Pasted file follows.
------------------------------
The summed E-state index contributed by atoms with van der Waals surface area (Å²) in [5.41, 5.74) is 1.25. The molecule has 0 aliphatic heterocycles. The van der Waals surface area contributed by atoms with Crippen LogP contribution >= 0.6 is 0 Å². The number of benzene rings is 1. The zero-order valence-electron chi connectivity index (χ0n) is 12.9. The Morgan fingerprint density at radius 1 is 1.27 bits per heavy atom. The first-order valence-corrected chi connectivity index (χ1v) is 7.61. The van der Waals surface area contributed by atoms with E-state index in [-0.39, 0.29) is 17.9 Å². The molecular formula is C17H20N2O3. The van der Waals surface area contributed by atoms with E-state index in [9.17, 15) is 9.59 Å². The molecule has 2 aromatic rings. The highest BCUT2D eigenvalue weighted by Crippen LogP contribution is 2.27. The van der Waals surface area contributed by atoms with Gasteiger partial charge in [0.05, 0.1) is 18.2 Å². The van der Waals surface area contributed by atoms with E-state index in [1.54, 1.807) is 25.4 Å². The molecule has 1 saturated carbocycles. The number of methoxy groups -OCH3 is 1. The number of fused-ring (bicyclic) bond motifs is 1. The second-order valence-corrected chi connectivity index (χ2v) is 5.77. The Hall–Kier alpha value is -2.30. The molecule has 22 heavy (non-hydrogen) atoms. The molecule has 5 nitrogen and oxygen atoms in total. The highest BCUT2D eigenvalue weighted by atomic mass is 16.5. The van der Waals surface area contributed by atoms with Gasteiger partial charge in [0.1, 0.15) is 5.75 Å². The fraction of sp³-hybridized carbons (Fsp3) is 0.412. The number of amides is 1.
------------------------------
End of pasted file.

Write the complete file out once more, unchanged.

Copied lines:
The summed E-state index contributed by atoms with van der Waals surface area (Å²) in [5.41, 5.74) is 1.25. The molecule has 0 aliphatic heterocycles. The van der Waals surface area contributed by atoms with Crippen LogP contribution >= 0.6 is 0 Å². The number of benzene rings is 1. The zero-order valence-electron chi connectivity index (χ0n) is 12.9. The Morgan fingerprint density at radius 1 is 1.27 bits per heavy atom. The first-order valence-corrected chi connectivity index (χ1v) is 7.61. The van der Waals surface area contributed by atoms with E-state index in [-0.39, 0.29) is 17.9 Å². The molecular formula is C17H20N2O3. The van der Waals surface area contributed by atoms with E-state index in [9.17, 15) is 9.59 Å². The molecule has 2 aromatic rings. The highest BCUT2D eigenvalue weighted by Crippen LogP contribution is 2.27. The van der Waals surface area contributed by atoms with Gasteiger partial charge in [0.05, 0.1) is 18.2 Å². The van der Waals surface area contributed by atoms with E-state index in [1.54, 1.807) is 25.4 Å². The molecule has 1 saturated carbocycles. The number of methoxy groups -OCH3 is 1. The number of fused-ring (bicyclic) bond motifs is 1. The second-order valence-corrected chi connectivity index (χ2v) is 5.77. The Hall–Kier alpha value is -2.30. The molecule has 22 heavy (non-hydrogen) atoms. The molecule has 5 nitrogen and oxygen atoms in total. The highest BCUT2D eigenvalue weighted by atomic mass is 16.5. The van der Waals surface area contributed by atoms with Gasteiger partial charge in [0.1, 0.15) is 5.75 Å². The fraction of sp³-hybridized carbons (Fsp3) is 0.412. The number of amides is 1.